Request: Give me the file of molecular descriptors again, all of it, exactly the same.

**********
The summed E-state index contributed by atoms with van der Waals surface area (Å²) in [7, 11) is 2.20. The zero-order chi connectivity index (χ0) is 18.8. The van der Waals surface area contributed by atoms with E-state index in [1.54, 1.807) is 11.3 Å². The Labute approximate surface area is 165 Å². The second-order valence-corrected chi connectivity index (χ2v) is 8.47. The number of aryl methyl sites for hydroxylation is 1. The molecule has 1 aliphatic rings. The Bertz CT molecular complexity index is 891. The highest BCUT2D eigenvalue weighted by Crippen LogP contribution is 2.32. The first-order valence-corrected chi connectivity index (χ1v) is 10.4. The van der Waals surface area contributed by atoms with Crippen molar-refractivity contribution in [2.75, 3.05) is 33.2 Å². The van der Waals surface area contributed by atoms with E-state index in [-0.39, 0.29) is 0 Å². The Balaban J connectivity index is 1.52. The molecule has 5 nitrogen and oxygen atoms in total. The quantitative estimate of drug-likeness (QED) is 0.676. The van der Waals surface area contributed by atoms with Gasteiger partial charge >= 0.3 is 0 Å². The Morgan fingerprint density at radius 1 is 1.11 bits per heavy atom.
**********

The summed E-state index contributed by atoms with van der Waals surface area (Å²) in [7, 11) is 2.20. The zero-order chi connectivity index (χ0) is 18.8. The van der Waals surface area contributed by atoms with E-state index in [1.54, 1.807) is 11.3 Å². The Labute approximate surface area is 165 Å². The second-order valence-corrected chi connectivity index (χ2v) is 8.47. The number of aryl methyl sites for hydroxylation is 1. The molecule has 1 aliphatic rings. The Bertz CT molecular complexity index is 891. The highest BCUT2D eigenvalue weighted by Crippen LogP contribution is 2.32. The first-order valence-corrected chi connectivity index (χ1v) is 10.4. The van der Waals surface area contributed by atoms with Crippen molar-refractivity contribution in [2.75, 3.05) is 33.2 Å². The van der Waals surface area contributed by atoms with E-state index in [-0.39, 0.29) is 0 Å². The Balaban J connectivity index is 1.52. The molecule has 5 nitrogen and oxygen atoms in total. The quantitative estimate of drug-likeness (QED) is 0.676. The van der Waals surface area contributed by atoms with Gasteiger partial charge >= 0.3 is 0 Å². The Morgan fingerprint density at radius 1 is 1.11 bits per heavy atom.